Homeless man moves into apartment after living in a tent outdoors

Ken Wilde was living just metres from the noisy highway, burning candles to stay warm. Thanks to Boyle Street Community Services, he moved into a new apartment on Friday.

Ken Wilde, 63, was facing a winter living in a tent and burning candles for heat

Ken Wilde holds the key to his new apartment after moving in on Friday. (Gareth Hampsphire/CBC News )

A man who was living in a tent on the side of the Yellowhead Highway will sleep in his own bed tonight for the first time in a year. 

Ken Wilde was living just metres from the noisy highway, burning candles to stay warm when CBC first met him in October.   

Thanks to outreach staff at Boyle Street Community Services, Wilde moved into a new apartment on Friday.

“You could say they saved my life,” Wilde said. “Yeah, I think I would have died. I don't think I would have made it very much longer.”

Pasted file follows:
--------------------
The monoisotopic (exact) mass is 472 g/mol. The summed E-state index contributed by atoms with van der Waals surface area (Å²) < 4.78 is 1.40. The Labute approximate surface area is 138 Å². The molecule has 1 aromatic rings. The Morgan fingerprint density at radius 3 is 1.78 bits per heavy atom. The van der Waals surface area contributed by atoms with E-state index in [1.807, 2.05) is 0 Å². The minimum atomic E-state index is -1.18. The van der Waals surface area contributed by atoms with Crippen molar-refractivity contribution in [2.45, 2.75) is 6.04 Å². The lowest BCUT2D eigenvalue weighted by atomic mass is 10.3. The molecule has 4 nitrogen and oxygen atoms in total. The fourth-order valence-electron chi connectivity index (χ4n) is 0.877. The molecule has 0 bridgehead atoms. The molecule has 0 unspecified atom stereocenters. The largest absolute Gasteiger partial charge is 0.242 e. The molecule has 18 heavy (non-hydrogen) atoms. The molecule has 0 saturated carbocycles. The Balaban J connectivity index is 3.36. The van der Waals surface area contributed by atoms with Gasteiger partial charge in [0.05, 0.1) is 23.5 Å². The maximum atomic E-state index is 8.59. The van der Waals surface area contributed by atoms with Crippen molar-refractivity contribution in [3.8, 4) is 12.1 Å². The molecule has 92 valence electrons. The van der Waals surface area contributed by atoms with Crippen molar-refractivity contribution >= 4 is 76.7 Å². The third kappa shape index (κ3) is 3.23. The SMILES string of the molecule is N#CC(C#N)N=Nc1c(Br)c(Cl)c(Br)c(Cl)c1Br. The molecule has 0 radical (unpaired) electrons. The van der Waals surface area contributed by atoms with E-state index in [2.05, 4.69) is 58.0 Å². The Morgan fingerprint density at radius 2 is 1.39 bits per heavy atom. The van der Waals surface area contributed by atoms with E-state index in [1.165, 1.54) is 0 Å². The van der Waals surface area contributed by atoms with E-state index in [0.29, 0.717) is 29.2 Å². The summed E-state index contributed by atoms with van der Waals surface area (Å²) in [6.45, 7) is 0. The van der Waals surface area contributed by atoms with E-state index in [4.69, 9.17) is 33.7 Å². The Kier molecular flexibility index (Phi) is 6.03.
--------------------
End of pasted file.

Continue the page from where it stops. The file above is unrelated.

Wilde’s story shows how easily people can become homeless. After falling from a ladder and breaking his back, Wilde wasn’t able to work and fell behind on his rent.

He went through a divorce and his son died. When outreach workers found him, he was homeless and facing a winter outdoors.

The housing team at Boyle Street found him an apartment which was furnished with donated furniture, including a single bed – a big deal for someone with a back injury.

“It’s been awhile,” Wilde said. “I feel it’s much easier on my back ... yeah, having a proper bed means a lot.”

Outreach worker Aidan Inglis was pleased to see Wilde with a roof over his head.  

“It’s a tough process because sometimes we’re scrambling to find places at times but we got a whole bunch of people working together to get Ken into a safer place,” he said.

Wilde now wants to show his thanks by having all the people who helped him come over to his new place.

With files from the CBC's Gareth Hampshire


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